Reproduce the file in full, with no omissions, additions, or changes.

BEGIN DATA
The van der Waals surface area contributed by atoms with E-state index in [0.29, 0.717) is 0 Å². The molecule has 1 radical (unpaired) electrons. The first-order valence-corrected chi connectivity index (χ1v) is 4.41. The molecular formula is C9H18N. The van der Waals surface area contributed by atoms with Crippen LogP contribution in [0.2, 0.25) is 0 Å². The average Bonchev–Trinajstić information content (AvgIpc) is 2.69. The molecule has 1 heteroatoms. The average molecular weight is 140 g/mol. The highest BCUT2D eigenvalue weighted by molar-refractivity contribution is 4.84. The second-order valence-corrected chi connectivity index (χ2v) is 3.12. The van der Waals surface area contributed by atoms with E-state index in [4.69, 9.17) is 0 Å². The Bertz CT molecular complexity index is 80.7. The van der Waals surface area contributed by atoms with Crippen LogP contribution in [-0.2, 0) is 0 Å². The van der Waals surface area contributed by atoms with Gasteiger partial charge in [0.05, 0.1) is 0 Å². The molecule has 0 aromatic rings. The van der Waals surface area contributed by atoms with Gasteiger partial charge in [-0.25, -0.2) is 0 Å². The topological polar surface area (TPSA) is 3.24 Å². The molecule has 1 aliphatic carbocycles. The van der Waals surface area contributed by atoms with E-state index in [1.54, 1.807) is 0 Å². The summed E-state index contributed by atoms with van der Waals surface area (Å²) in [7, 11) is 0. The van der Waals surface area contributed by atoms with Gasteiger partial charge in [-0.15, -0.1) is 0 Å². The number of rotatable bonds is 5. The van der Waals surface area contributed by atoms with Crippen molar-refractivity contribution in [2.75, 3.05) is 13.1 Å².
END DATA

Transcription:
The van der Waals surface area contributed by atoms with E-state index in [0.29, 0.717) is 0 Å². The molecule has 1 radical (unpaired) electrons. The first-order valence-corrected chi connectivity index (χ1v) is 4.41. The molecular formula is C9H18N. The van der Waals surface area contributed by atoms with Crippen LogP contribution in [0.2, 0.25) is 0 Å². The average Bonchev–Trinajstić information content (AvgIpc) is 2.69. The molecule has 1 heteroatoms. The average molecular weight is 140 g/mol. The highest BCUT2D eigenvalue weighted by molar-refractivity contribution is 4.84. The second-order valence-corrected chi connectivity index (χ2v) is 3.12. The van der Waals surface area contributed by atoms with E-state index in [4.69, 9.17) is 0 Å². The Bertz CT molecular complexity index is 80.7. The van der Waals surface area contributed by atoms with Crippen LogP contribution in [-0.2, 0) is 0 Å². The van der Waals surface area contributed by atoms with Gasteiger partial charge in [0.05, 0.1) is 0 Å². The molecule has 0 aromatic rings. The van der Waals surface area contributed by atoms with Gasteiger partial charge in [-0.25, -0.2) is 0 Å². The topological polar surface area (TPSA) is 3.24 Å². The molecule has 1 aliphatic carbocycles. The van der Waals surface area contributed by atoms with E-state index in [1.54, 1.807) is 0 Å². The summed E-state index contributed by atoms with van der Waals surface area (Å²) in [7, 11) is 0. The van der Waals surface area contributed by atoms with Gasteiger partial charge in [-0.15, -0.1) is 0 Å². The number of rotatable bonds is 5. The van der Waals surface area contributed by atoms with Crippen molar-refractivity contribution in [2.75, 3.05) is 13.1 Å².